Monday, October 11, 2010

American Hardwoods: Poplar

The tulip tree is sometimes called a "yellow poplar" and is not related to the genus Populus (which includes Aspens and Cottonwoods). The scientific name Liriodendron covers 2 species of trees that is native to North America. Also called: canoewood, saddle leaf tree, and whitewood. 'Yellow pop' is easy to spot with it's simple four lobe leaves.

After 8 to 15 years of growth, the poplar tree forms yellow-green flowers that are similar in shape to tulips. Not to be outdone by oaks, maples and other trees, the yellow poplar is usually the tallest and protrudes above the canopy. They've been measured at 170 feet high; with the current champion in the Great Smoky Mountains National Park at 178.5 feet.

The greatest population of tuliptrees with a circumference over 20 feet can also be found in the GSM National Park. The mild climate with fertile, well drained soil is the ideal location for tuliptrees to flourish and may reach 300 years of age. The progeny of these trees will often outgrow both parents.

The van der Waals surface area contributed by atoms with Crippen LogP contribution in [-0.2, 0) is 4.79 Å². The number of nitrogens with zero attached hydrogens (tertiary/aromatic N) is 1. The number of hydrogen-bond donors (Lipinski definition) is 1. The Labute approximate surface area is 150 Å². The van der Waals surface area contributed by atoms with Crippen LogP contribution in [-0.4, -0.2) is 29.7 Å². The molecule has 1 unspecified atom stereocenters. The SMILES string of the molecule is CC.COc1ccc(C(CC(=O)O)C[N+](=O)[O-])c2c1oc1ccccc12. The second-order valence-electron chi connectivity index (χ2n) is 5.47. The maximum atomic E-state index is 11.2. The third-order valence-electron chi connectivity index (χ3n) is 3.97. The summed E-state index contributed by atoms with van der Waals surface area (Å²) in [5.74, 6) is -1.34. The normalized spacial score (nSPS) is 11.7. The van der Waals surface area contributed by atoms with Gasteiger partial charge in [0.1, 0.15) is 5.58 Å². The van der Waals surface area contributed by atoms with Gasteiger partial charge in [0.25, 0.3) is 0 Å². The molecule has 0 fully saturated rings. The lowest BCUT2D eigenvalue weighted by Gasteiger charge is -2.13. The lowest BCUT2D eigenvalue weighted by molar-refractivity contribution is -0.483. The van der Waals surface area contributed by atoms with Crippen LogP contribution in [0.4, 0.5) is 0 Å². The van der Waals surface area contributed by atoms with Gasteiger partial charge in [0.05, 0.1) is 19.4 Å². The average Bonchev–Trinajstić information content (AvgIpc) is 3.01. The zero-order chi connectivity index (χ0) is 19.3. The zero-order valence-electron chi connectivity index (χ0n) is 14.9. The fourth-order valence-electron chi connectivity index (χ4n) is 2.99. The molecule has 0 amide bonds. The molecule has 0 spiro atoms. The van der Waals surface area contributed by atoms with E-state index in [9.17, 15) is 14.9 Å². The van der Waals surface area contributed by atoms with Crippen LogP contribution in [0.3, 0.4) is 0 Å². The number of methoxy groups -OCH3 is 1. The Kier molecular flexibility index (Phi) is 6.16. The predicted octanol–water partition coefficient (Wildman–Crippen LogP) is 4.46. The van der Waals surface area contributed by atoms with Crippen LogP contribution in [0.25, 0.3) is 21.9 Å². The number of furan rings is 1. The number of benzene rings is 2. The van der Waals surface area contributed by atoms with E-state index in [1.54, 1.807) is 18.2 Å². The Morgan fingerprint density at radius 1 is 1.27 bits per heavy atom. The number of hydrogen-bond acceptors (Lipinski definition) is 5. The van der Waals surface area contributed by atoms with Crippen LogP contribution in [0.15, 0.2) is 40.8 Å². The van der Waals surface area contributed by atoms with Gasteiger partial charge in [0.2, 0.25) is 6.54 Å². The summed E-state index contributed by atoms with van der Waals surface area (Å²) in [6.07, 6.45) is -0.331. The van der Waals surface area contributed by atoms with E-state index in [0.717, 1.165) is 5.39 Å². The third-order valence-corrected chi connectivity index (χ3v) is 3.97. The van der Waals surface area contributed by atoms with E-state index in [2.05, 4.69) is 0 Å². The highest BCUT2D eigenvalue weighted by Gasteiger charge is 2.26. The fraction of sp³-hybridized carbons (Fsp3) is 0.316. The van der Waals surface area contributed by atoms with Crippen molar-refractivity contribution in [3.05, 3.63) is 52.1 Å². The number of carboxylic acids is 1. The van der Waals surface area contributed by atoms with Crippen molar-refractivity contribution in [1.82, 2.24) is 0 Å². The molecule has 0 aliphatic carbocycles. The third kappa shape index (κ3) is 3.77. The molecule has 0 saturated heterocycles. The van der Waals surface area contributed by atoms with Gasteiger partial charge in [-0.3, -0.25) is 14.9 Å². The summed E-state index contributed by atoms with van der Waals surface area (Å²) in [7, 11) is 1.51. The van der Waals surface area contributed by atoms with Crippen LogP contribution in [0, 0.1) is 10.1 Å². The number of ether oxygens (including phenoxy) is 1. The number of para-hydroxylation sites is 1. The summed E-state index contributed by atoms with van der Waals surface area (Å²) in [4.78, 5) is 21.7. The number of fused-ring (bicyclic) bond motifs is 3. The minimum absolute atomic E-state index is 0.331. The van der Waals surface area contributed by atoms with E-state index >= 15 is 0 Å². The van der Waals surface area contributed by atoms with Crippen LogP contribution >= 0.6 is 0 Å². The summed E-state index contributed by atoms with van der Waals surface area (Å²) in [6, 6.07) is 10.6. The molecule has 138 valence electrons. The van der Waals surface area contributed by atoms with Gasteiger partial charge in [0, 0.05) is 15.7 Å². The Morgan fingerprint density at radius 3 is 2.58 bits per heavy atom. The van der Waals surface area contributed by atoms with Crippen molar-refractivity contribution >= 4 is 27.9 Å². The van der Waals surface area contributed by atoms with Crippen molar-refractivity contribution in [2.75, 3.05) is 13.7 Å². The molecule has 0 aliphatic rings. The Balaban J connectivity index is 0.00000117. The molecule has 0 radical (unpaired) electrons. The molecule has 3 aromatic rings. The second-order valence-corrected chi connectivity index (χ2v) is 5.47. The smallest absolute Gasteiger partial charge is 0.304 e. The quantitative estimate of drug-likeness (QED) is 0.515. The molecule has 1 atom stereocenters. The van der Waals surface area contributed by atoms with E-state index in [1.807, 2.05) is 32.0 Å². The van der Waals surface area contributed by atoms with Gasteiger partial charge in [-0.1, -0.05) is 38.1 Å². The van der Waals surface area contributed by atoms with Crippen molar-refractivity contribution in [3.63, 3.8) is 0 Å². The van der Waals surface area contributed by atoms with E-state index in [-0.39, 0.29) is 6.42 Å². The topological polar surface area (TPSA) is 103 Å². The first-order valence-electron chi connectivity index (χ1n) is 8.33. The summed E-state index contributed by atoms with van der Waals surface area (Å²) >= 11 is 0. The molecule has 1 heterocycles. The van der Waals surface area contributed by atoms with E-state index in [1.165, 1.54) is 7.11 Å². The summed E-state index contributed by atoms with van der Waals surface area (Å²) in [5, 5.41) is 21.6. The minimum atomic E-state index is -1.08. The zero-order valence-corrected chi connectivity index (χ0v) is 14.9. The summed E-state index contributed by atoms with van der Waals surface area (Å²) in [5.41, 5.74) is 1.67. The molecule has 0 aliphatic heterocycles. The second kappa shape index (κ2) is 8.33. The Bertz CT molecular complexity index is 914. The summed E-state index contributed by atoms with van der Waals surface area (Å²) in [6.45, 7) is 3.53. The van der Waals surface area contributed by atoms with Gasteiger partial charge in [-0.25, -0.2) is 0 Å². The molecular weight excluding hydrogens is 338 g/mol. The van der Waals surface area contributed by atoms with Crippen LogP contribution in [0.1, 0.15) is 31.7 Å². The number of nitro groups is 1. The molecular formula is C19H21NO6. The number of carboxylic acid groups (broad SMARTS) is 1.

Yellow poplar wood is fine grained , easy to work, and is used in cabinetry and furniture framing. During the 1st half of the 20th century it was often used in furniture manufacturing.

woodburned plaque by wildwood

Poplar remains my preferred wood for my woodburning craft - although most of my experience is with Italian Poplar.

heed not the night;
a summer lodge amid the wild is mine
'tis shadowed by the tuliptree
'tis mantled by the vine
-Wm. C. Bryant

Find more American Hardwood articles by clicking on the label for 'hardwood' below. We've covered 18 tree species including Elm, Aspen, Oak and Maple . . . and our next species to profile in the AH series on Edge of the Wildwood is the Sycamore.

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